Editorial CER II The politics

When we published our May cover story on the progress made under 20 years of closer economic relationship (CER) with Australia we promised more. The growing closeness of the economic and political relationship between our two countries was, we said, “destined to have profound impact on New Zealand over the next 10 years”. Events, as they have unfolded since, reinforce that view. Not only is our relationship with Australia changing, but our respective relationships with the rest of the world are changing too and they in turn will serve to shape our futures. We promised another chapter in this evolving story this month, and it is has been written by Management’s long-time political columnist and CER watcher, Colin James.
We expected Ian F Grant, the author of our first story, to write CER II but he is currently knee deep in completing book on New Zealand prime ministers. James, dedicated observer of and astute commentator on the politics of the kangawi axis, agreed to pick up the assignment. His revelations and insights enhance our understanding of the pressures and the progress. His first-hand knowledge of the political dimension explains just how things have changed since Labour came to power and how Prime Ministers Helen Clark and John Howard have become an unlikely but important transTasman twosome.
James reports that after sometimes stultifyingly slow first 20 years there is once again movement on CER. The former instrument of free trade is now “an instrument of economic integration”. Officials have been, often reluctantly, forced to tackle the “hard” issues and we are moving inexorably toward “borderless” market. James draws together the strands of the complicating issues that lie ahead and weaves them into helpful political update.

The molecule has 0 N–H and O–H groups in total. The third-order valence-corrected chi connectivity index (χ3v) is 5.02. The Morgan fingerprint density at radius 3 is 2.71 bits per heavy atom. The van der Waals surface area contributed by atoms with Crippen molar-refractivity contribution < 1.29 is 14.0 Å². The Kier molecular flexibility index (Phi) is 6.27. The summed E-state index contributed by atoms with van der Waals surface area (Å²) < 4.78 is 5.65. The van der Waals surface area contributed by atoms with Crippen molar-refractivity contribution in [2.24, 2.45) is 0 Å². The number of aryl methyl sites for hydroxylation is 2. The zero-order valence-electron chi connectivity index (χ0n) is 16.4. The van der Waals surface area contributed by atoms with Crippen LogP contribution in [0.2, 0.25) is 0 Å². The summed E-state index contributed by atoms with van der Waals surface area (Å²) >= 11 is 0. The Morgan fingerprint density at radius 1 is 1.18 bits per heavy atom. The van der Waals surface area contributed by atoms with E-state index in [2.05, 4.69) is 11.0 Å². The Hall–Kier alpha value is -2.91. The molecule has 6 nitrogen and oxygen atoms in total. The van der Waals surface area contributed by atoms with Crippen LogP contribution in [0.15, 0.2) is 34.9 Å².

Associate editor Vicki Jayne reports this month on managers’ frequent failure to measure the importance of people to an organisation. She spent time with couple of experts on the subject of measuring ROI – return on individuals. Individual initiatives have major impacts on the bottom line but how to measure those impacts. Jayne’s story on page 34 explains.
And also this month, strategy guru Adrian Slywotzky tells our man in New York, Stuart Crainer, what it takes to grow business in our increasingly tough economic times. The traditional growth model (inventing great products, international growth and acquisition) has run out of steam according to Slywotzky. And management is left with the challenge of recognising and admitting that traditional growth moves have dried up and they need to develop new ways to grow. To find out more, turn to page 38.

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